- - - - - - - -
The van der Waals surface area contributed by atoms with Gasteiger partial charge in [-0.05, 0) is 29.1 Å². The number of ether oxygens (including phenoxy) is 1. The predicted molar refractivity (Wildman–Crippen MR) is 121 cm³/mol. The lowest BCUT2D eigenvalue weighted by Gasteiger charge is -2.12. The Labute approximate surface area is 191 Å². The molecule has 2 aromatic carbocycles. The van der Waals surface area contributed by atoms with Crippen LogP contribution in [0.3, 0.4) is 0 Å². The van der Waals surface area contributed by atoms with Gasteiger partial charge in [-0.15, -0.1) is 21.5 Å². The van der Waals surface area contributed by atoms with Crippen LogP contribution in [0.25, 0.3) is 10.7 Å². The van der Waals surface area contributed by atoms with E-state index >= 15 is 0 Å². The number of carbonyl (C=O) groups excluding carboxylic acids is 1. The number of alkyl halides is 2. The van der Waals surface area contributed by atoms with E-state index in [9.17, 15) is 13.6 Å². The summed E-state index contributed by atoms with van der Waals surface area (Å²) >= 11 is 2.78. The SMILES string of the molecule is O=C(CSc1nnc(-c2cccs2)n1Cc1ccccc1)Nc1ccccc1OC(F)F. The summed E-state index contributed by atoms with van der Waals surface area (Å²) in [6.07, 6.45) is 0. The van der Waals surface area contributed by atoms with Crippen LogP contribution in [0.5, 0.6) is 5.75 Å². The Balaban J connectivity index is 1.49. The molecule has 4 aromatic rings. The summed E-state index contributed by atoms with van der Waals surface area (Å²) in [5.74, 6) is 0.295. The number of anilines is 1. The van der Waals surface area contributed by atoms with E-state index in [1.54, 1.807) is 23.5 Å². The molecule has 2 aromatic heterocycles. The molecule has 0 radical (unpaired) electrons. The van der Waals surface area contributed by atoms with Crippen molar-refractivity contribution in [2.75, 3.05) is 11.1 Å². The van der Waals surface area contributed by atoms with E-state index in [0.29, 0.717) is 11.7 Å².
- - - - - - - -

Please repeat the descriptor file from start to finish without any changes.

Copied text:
The van der Waals surface area contributed by atoms with Gasteiger partial charge in [-0.05, 0) is 29.1 Å². The number of ether oxygens (including phenoxy) is 1. The predicted molar refractivity (Wildman–Crippen MR) is 121 cm³/mol. The lowest BCUT2D eigenvalue weighted by Gasteiger charge is -2.12. The Labute approximate surface area is 191 Å². The molecule has 2 aromatic carbocycles. The van der Waals surface area contributed by atoms with Crippen LogP contribution in [0.3, 0.4) is 0 Å². The van der Waals surface area contributed by atoms with Gasteiger partial charge in [-0.15, -0.1) is 21.5 Å². The van der Waals surface area contributed by atoms with Crippen LogP contribution in [0.25, 0.3) is 10.7 Å². The van der Waals surface area contributed by atoms with E-state index >= 15 is 0 Å². The number of carbonyl (C=O) groups excluding carboxylic acids is 1. The number of alkyl halides is 2. The van der Waals surface area contributed by atoms with E-state index in [9.17, 15) is 13.6 Å². The summed E-state index contributed by atoms with van der Waals surface area (Å²) >= 11 is 2.78. The SMILES string of the molecule is O=C(CSc1nnc(-c2cccs2)n1Cc1ccccc1)Nc1ccccc1OC(F)F. The summed E-state index contributed by atoms with van der Waals surface area (Å²) in [6.07, 6.45) is 0. The van der Waals surface area contributed by atoms with Crippen LogP contribution in [0.5, 0.6) is 5.75 Å². The Balaban J connectivity index is 1.49. The molecule has 4 aromatic rings. The summed E-state index contributed by atoms with van der Waals surface area (Å²) in [5.74, 6) is 0.295. The number of anilines is 1. The van der Waals surface area contributed by atoms with E-state index in [1.54, 1.807) is 23.5 Å². The molecule has 2 aromatic heterocycles. The molecule has 0 radical (unpaired) electrons. The van der Waals surface area contributed by atoms with Crippen molar-refractivity contribution in [2.75, 3.05) is 11.1 Å². The van der Waals surface area contributed by atoms with E-state index in [0.29, 0.717) is 11.7 Å².